- Managing the university | University and society
- Small pond, big splash
The craft of boat building goes back a long way in southwestern Nova Scotia. The French traders who founded the first European settlement in North America at Port Royal in 1604 had to build boats to deliver their valuable furs back to France.
- February 14, 2005
- Public policy and funding | Research and innovation | Natural sciences and engineering | Medicine and health sciences
- A scientific whodunit
Queen's University, 1975. Professor Michael Axelrad is dying.
- January 17, 2005
- Graduate studies and postdocs | Teaching and learning | Programs and curriculum
- Graduate students get that long-distance feeling
Shelley Evans was midway through a master's of environmental studies degree at Dalhousie University when her son was born. She put her studies on hold to spend the next four years caring for him.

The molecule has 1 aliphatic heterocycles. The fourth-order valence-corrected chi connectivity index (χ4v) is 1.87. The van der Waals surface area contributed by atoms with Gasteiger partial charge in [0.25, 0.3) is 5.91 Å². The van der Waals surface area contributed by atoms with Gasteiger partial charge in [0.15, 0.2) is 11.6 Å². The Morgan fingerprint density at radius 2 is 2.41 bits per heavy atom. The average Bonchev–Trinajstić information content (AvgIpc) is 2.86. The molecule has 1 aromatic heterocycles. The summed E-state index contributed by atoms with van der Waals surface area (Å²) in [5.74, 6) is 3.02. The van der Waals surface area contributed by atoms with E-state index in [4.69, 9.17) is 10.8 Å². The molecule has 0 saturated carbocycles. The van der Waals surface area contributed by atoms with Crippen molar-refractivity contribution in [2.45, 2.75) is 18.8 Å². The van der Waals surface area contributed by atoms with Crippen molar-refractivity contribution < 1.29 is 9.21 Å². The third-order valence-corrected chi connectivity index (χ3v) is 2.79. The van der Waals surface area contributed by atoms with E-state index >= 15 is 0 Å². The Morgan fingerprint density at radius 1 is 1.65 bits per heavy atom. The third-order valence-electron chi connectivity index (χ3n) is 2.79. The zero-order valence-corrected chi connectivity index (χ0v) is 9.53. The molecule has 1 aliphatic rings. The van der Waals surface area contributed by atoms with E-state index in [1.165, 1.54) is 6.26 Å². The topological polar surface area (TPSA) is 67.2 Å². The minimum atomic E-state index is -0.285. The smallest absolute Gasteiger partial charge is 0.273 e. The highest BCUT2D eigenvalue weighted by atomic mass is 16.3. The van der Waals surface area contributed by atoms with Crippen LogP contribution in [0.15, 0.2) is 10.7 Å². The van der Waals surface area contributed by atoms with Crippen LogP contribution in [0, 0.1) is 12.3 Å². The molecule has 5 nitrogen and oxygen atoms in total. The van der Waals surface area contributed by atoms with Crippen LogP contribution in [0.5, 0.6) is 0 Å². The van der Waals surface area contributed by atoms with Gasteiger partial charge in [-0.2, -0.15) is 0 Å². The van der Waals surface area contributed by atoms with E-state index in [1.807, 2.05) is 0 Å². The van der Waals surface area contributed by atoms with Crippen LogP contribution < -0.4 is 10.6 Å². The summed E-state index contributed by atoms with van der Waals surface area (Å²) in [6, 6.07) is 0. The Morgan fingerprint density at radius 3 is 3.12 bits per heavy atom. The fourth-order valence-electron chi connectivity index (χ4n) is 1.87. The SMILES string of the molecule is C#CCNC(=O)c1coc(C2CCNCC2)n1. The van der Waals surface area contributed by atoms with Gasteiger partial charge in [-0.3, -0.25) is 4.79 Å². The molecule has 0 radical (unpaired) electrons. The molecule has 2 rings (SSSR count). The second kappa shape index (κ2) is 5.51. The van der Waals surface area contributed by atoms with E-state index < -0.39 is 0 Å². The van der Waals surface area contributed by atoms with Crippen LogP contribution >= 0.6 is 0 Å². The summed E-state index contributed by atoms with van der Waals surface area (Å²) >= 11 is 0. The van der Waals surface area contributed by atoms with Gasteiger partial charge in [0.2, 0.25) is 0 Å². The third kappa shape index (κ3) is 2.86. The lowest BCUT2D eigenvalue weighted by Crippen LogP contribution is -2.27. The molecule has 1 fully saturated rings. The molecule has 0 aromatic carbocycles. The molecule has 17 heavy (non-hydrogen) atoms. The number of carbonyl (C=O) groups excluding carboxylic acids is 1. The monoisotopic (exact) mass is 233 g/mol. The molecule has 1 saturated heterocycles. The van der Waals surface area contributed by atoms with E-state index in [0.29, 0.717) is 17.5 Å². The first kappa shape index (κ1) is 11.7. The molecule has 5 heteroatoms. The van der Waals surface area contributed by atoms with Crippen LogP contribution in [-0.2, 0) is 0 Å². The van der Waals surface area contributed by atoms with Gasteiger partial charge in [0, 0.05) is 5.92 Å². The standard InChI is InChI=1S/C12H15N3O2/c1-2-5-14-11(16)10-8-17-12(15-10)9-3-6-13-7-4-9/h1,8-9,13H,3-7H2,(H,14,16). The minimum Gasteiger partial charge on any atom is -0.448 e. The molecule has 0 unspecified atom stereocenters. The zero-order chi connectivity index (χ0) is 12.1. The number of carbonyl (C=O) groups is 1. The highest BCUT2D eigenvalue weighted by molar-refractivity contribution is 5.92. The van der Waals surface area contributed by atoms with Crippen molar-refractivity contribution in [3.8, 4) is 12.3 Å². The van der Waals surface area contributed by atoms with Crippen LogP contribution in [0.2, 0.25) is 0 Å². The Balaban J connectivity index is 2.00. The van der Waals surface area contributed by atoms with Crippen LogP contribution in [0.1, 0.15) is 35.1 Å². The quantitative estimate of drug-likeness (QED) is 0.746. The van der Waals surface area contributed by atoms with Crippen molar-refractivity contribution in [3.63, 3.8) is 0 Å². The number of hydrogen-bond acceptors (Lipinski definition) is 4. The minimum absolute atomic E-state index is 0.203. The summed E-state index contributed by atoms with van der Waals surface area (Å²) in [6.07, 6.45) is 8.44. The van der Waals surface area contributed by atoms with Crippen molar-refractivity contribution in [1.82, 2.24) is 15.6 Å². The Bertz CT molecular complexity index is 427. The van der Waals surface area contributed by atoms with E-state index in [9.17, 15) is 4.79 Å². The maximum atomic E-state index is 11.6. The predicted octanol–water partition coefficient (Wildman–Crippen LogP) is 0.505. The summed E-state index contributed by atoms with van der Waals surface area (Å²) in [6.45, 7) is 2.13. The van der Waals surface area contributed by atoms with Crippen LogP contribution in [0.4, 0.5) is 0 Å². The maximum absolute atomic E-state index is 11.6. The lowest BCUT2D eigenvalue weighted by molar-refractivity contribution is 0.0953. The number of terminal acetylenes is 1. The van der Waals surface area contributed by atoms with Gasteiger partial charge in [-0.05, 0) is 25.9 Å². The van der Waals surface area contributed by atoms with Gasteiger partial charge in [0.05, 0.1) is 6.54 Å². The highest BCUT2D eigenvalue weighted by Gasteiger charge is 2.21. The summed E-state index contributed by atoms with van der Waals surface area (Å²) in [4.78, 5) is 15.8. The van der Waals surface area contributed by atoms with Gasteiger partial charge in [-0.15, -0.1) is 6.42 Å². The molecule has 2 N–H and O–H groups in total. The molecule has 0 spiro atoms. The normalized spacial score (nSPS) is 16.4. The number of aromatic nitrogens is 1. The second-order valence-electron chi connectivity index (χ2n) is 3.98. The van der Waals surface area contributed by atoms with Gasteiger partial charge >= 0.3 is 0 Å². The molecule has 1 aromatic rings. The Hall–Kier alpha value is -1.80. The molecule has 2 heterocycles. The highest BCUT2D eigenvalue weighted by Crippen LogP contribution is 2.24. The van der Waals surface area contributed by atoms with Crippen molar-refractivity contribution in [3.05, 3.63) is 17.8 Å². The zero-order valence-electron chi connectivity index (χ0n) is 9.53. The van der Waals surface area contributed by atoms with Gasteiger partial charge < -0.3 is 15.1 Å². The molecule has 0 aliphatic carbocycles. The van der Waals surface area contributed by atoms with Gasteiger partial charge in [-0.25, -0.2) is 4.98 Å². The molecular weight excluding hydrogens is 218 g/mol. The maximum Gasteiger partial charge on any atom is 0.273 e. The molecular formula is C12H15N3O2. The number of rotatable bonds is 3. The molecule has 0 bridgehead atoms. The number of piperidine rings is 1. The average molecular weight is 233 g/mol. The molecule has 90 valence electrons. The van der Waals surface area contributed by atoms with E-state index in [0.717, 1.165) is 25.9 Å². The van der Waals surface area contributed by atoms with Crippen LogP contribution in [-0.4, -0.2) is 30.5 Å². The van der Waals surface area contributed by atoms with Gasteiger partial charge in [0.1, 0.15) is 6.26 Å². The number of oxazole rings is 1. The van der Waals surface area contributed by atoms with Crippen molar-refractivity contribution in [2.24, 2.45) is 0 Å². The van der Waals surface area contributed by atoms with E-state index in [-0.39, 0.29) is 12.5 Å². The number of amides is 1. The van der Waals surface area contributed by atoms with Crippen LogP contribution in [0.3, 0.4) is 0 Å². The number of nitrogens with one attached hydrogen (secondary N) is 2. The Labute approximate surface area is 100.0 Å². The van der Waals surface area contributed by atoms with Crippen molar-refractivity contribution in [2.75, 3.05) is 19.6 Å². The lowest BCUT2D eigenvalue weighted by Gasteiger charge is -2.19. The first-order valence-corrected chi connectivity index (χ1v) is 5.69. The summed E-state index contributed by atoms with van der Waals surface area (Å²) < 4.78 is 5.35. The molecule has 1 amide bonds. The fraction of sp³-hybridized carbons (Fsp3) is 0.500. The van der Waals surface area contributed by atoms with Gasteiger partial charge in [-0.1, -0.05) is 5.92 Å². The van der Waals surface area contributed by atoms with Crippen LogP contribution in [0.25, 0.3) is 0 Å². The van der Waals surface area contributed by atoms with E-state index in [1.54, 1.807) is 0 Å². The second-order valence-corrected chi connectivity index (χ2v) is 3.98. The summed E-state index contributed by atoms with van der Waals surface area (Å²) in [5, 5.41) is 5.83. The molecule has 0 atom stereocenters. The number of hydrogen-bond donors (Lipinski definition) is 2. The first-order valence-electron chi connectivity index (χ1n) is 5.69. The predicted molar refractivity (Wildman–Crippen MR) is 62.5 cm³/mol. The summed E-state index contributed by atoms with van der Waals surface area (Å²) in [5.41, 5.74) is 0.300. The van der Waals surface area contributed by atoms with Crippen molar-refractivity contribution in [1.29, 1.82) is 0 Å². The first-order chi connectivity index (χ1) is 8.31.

- December 6, 2004
- Academic dynasties
What is it about the family business that's so compelling? Consider the law offices, medical clinics, legislatures and even the music charts filled with sons and daughters following in their parents' footsteps.
The hallways of academia are no exception.
- November 8, 2004
- Academic couples
Mark Stradiotto had been a chemistry professor with Dalhousie University for one year when he approached the chair of his department with the news of his approaching marriage. His fiancée, Laura Turculet, also an inorganic chemist, was finishing her doctoral work at the University of California at Berkeley.
- October 12, 2004
- In a family way
Bonnie Patterson remembers the reaction of most of her senior colleagues when, as a young faculty member in 1975, she mentioned her upcoming marriage. "They told me that being married wasn't an easy way of going forward because I would probably have children soon, which would mess up my chances of getting ahead.
- June 7, 2004
- Blessed are the benefactors
At Hamilton's McMaster University, construction workers are putting the finishing touches on the blue and yellow glass façade of the Michael G. DeGroote Centre for Learning & Discovery, the glass panels arranged to evoke the twin helix of DNA.
- April 12, 2004